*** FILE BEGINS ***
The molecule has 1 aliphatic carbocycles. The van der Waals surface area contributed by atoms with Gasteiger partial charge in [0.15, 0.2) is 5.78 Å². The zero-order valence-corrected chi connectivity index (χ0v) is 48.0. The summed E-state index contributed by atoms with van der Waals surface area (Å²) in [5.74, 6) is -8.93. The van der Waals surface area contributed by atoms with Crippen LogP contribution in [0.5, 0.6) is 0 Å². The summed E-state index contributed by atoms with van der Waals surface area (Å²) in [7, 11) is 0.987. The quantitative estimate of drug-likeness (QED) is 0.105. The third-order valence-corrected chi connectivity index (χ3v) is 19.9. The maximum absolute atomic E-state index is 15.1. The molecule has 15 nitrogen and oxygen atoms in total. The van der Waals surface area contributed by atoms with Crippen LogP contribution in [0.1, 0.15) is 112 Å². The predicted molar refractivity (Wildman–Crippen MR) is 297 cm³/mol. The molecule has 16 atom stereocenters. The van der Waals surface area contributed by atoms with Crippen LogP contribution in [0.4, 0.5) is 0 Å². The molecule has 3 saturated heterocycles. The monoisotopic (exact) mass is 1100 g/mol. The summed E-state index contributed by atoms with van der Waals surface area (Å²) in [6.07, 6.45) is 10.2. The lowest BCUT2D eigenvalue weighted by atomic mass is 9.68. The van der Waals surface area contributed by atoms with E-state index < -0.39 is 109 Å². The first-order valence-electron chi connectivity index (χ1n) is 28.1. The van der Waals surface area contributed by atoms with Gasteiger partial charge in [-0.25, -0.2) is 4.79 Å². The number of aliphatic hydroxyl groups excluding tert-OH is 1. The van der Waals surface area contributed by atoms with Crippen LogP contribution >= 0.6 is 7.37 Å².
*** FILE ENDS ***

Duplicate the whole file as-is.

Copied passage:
The molecule has 1 aliphatic carbocycles. The van der Waals surface area contributed by atoms with Gasteiger partial charge in [0.15, 0.2) is 5.78 Å². The zero-order valence-corrected chi connectivity index (χ0v) is 48.0. The summed E-state index contributed by atoms with van der Waals surface area (Å²) in [5.74, 6) is -8.93. The van der Waals surface area contributed by atoms with Crippen LogP contribution in [0.5, 0.6) is 0 Å². The summed E-state index contributed by atoms with van der Waals surface area (Å²) in [7, 11) is 0.987. The quantitative estimate of drug-likeness (QED) is 0.105. The third-order valence-corrected chi connectivity index (χ3v) is 19.9. The maximum absolute atomic E-state index is 15.1. The molecule has 15 nitrogen and oxygen atoms in total. The van der Waals surface area contributed by atoms with Crippen LogP contribution in [0.1, 0.15) is 112 Å². The predicted molar refractivity (Wildman–Crippen MR) is 297 cm³/mol. The molecule has 16 atom stereocenters. The van der Waals surface area contributed by atoms with Crippen LogP contribution in [0.4, 0.5) is 0 Å². The molecule has 3 saturated heterocycles. The monoisotopic (exact) mass is 1100 g/mol. The summed E-state index contributed by atoms with van der Waals surface area (Å²) in [6.07, 6.45) is 10.2. The lowest BCUT2D eigenvalue weighted by atomic mass is 9.68. The van der Waals surface area contributed by atoms with E-state index < -0.39 is 109 Å². The first-order valence-electron chi connectivity index (χ1n) is 28.1. The van der Waals surface area contributed by atoms with Gasteiger partial charge in [-0.25, -0.2) is 4.79 Å². The number of aliphatic hydroxyl groups excluding tert-OH is 1. The van der Waals surface area contributed by atoms with Crippen LogP contribution >= 0.6 is 7.37 Å².